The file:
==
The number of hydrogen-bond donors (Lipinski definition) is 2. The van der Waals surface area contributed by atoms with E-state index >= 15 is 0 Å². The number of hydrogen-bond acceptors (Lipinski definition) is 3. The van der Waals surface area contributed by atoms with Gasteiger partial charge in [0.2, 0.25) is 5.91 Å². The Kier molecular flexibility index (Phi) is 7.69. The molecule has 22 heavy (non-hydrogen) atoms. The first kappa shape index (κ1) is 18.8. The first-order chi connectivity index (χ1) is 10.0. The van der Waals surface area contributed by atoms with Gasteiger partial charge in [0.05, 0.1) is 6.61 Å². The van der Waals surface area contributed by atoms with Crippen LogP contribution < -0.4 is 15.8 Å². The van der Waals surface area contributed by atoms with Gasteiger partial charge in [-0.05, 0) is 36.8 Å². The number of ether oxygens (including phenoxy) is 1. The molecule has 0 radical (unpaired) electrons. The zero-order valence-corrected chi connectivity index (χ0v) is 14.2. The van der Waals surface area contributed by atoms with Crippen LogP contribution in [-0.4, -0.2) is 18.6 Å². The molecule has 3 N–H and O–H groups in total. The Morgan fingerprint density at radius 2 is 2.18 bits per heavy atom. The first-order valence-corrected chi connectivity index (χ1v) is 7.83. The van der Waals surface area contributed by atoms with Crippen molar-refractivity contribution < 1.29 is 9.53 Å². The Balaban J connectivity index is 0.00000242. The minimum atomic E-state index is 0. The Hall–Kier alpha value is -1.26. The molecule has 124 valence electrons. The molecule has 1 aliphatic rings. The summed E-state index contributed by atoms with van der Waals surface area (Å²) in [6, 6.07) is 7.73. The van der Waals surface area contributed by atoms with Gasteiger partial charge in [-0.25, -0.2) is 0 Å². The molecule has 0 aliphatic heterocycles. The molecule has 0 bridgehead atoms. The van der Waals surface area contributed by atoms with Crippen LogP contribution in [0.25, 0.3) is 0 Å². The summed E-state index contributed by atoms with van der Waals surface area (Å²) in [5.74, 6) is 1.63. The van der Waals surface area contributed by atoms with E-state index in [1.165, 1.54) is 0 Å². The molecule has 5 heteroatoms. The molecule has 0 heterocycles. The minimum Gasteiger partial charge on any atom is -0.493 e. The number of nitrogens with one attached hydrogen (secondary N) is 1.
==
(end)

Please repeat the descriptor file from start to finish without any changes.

The number of hydrogen-bond donors (Lipinski definition) is 2. The van der Waals surface area contributed by atoms with E-state index >= 15 is 0 Å². The number of hydrogen-bond acceptors (Lipinski definition) is 3. The van der Waals surface area contributed by atoms with Gasteiger partial charge in [0.2, 0.25) is 5.91 Å². The Kier molecular flexibility index (Phi) is 7.69. The molecule has 22 heavy (non-hydrogen) atoms. The first kappa shape index (κ1) is 18.8. The first-order chi connectivity index (χ1) is 10.0. The van der Waals surface area contributed by atoms with Gasteiger partial charge in [0.05, 0.1) is 6.61 Å². The van der Waals surface area contributed by atoms with Crippen LogP contribution < -0.4 is 15.8 Å². The van der Waals surface area contributed by atoms with Gasteiger partial charge in [-0.05, 0) is 36.8 Å². The number of ether oxygens (including phenoxy) is 1. The molecule has 0 radical (unpaired) electrons. The zero-order valence-corrected chi connectivity index (χ0v) is 14.2. The van der Waals surface area contributed by atoms with Crippen LogP contribution in [-0.4, -0.2) is 18.6 Å². The molecule has 3 N–H and O–H groups in total. The Morgan fingerprint density at radius 2 is 2.18 bits per heavy atom. The first-order valence-corrected chi connectivity index (χ1v) is 7.83. The van der Waals surface area contributed by atoms with Crippen molar-refractivity contribution < 1.29 is 9.53 Å². The Balaban J connectivity index is 0.00000242. The minimum atomic E-state index is 0. The Hall–Kier alpha value is -1.26. The molecule has 124 valence electrons. The molecule has 1 aliphatic rings. The summed E-state index contributed by atoms with van der Waals surface area (Å²) in [6, 6.07) is 7.73. The van der Waals surface area contributed by atoms with Gasteiger partial charge in [-0.25, -0.2) is 0 Å². The molecule has 0 aliphatic heterocycles. The molecule has 0 bridgehead atoms. The van der Waals surface area contributed by atoms with Crippen LogP contribution in [0.25, 0.3) is 0 Å². The summed E-state index contributed by atoms with van der Waals surface area (Å²) in [5.74, 6) is 1.63. The van der Waals surface area contributed by atoms with E-state index in [1.165, 1.54) is 0 Å². The molecule has 5 heteroatoms. The molecule has 0 heterocycles. The minimum Gasteiger partial charge on any atom is -0.493 e. The number of nitrogens with one attached hydrogen (secondary N) is 1.